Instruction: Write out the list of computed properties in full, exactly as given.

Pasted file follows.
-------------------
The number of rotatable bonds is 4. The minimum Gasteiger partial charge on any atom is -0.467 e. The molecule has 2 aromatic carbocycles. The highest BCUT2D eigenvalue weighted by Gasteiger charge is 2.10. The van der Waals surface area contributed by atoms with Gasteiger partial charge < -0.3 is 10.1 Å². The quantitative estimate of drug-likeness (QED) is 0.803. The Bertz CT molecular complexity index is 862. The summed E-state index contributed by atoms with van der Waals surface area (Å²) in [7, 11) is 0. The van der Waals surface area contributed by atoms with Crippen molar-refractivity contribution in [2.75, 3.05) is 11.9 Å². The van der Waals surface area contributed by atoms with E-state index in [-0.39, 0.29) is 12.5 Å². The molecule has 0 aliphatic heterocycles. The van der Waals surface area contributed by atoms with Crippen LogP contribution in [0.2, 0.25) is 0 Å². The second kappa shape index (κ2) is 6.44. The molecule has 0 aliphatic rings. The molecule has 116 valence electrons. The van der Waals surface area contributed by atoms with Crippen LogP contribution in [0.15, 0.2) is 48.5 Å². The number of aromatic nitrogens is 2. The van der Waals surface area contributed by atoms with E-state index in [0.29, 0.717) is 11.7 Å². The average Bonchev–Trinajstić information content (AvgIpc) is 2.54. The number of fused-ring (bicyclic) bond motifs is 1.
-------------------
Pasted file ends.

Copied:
The number of rotatable bonds is 4. The minimum Gasteiger partial charge on any atom is -0.467 e. The molecule has 2 aromatic carbocycles. The highest BCUT2D eigenvalue weighted by Gasteiger charge is 2.10. The van der Waals surface area contributed by atoms with Gasteiger partial charge < -0.3 is 10.1 Å². The quantitative estimate of drug-likeness (QED) is 0.803. The Bertz CT molecular complexity index is 862. The summed E-state index contributed by atoms with van der Waals surface area (Å²) in [7, 11) is 0. The van der Waals surface area contributed by atoms with Crippen molar-refractivity contribution in [2.75, 3.05) is 11.9 Å². The van der Waals surface area contributed by atoms with E-state index in [-0.39, 0.29) is 12.5 Å². The molecule has 0 aliphatic heterocycles. The van der Waals surface area contributed by atoms with Crippen LogP contribution in [0.2, 0.25) is 0 Å². The second kappa shape index (κ2) is 6.44. The molecule has 0 aliphatic rings. The molecule has 116 valence electrons. The van der Waals surface area contributed by atoms with Crippen LogP contribution in [0.15, 0.2) is 48.5 Å². The number of aromatic nitrogens is 2. The van der Waals surface area contributed by atoms with E-state index in [0.29, 0.717) is 11.7 Å². The average Bonchev–Trinajstić information content (AvgIpc) is 2.54. The number of fused-ring (bicyclic) bond motifs is 1.